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General Motors and Chrysler verge on bankruptcy. Literally millions of jobs across America - auto workers, parts makers, dealers, suppliers - are at risk. Bankruptcy would be a body blow to an economy that is already in trouble. Yet, the Congress and the President are making political points rather than making sense.
After getting scorned last month, auto executives returned to Washington with comprehensive plans on downsizing the companies and moving to fuel efficient vehicles. The autoworkers announced truly brutal sacrifices on wages and benefits. The CEOs agreed to work for a buck a year and drove to Washington to display the public modesty the Congress demanded. And still the Congress balked.
Does this make sense? The auto companies are asking for a bridge loan of $38 billion to stave off the effects of an economic downturn that is soon to be the worst since the Great Depression. $38 billion is a lot of money.
But consider: the Federal Reserve and the Treasury Department have pumped out over $8 trillion (that's with a "t" trillion) in loan guarantees, debt swaps, and direct capital infusions into propping up otherwise bankrupt banks and investment houses. The vast bulk of this was done without any vote or discussion in Congress. If Treasury Secretary Paulson had agreed to pay for the bridge loan out of the $700 billion Congress gave him to spend essentially at his will to save the economy, no one would have blinked. Instead we witness a lot of posturing - much of it by Senators from states that have handed over massive subsidies to entice non-union foreign automakers to set up shop.
Multi-millionaire bankers weren't asked to give back the millions they pocketed in the irresponsible speculation that drove the economy off the cliff. Citibank got $50 billion in capital and another $300 billion in guarantees for its toxic paper without any requirement that it change its business plan. Clearly, the "masters of the universe" on Wall Street are being treated very differently than the blue collar union workers on Main Street. Of course, Wall Street is a big time contributor to both political parties. But there seems a special animus towards union workers earning a middle class salary. The victims of the current crisis are getting more grief than the perpetrators.
This is tied to a range of myths that as widespread as they are false. The autoworkers aren't living high on the hog. They've already agreed to wage concessions that lower their pay to the levels of non-union plants. The companies don't make lousy cars. Independent assessments rank the cars of the big three among the safest and best made in the business. The companies made SUVs and trucks in large numbers because consumers wanted them, when gas was cheap. And getting consumers to buy smaller fuel efficient cars will be difficult if oil prices continue to drop.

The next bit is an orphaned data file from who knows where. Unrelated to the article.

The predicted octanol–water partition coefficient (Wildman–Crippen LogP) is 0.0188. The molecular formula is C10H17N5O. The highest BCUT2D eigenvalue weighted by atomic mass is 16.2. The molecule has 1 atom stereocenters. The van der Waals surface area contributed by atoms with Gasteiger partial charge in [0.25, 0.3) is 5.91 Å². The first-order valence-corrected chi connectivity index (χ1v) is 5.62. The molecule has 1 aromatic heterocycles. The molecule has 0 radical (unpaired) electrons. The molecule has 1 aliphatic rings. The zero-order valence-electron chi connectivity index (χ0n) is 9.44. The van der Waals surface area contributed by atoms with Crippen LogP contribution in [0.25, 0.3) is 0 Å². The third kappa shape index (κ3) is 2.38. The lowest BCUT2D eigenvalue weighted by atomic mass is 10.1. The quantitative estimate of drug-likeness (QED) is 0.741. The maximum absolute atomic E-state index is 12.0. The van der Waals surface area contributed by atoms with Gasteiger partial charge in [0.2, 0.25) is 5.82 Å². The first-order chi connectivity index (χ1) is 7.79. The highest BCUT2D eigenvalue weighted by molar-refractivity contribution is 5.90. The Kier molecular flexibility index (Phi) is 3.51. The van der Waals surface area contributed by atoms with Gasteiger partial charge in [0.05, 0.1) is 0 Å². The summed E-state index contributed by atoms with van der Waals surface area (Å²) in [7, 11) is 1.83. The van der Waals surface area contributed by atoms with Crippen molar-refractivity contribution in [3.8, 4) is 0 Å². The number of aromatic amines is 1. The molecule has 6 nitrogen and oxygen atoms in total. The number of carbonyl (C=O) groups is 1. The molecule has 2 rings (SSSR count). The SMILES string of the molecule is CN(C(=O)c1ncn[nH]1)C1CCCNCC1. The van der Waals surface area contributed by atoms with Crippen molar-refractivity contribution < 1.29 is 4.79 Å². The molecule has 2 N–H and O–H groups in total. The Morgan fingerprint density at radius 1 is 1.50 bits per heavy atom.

Moreover this crisis isn't simply about America's auto industry. Across the world, the economy is sinking and auto companies are in trouble. Other governments are coming to their aid. If America fails to do so, other nations will be happy to capture the markets for their workers.
Over the weekend, it was reported that House Speaker Nancy Pelosi had accepted Bush's insistence that the loan money be taken out of the funds Congress had allocated to pay for retooling the industry to make the high mileage vehicles of our future. It seems possible that a smaller bridge loan will be arranged, designed to tide the companies over until the Obama administration can come up with a comprehensive plan.
That makes sense. Taxpayers' dollars should be part of changing the industry. That shouldn't be about forcing auto workers to make more sacrifices - after all we want industries that provide middle class jobs. We need an industrial policy that drives a transition to high efficiency cars, setting the standards and the taxes that make those cars both competitive and desirable. We need a trade policy that demands a level playing field. Creditors need to take on some of the risk, turning some of their notes to stocks. New supervisory boards that include representatives from labor and from communities are needed to insure the companies keep their promises.
Two things should be clear. We need a strong industrial base in this country - and a vibrant auto industry - if we are to sustain a broad middle class. And it's time for Washington to understand that bailing out Wall Street simply won't work if the real economy keeps sinking.
Reverend Jackson can be contacted at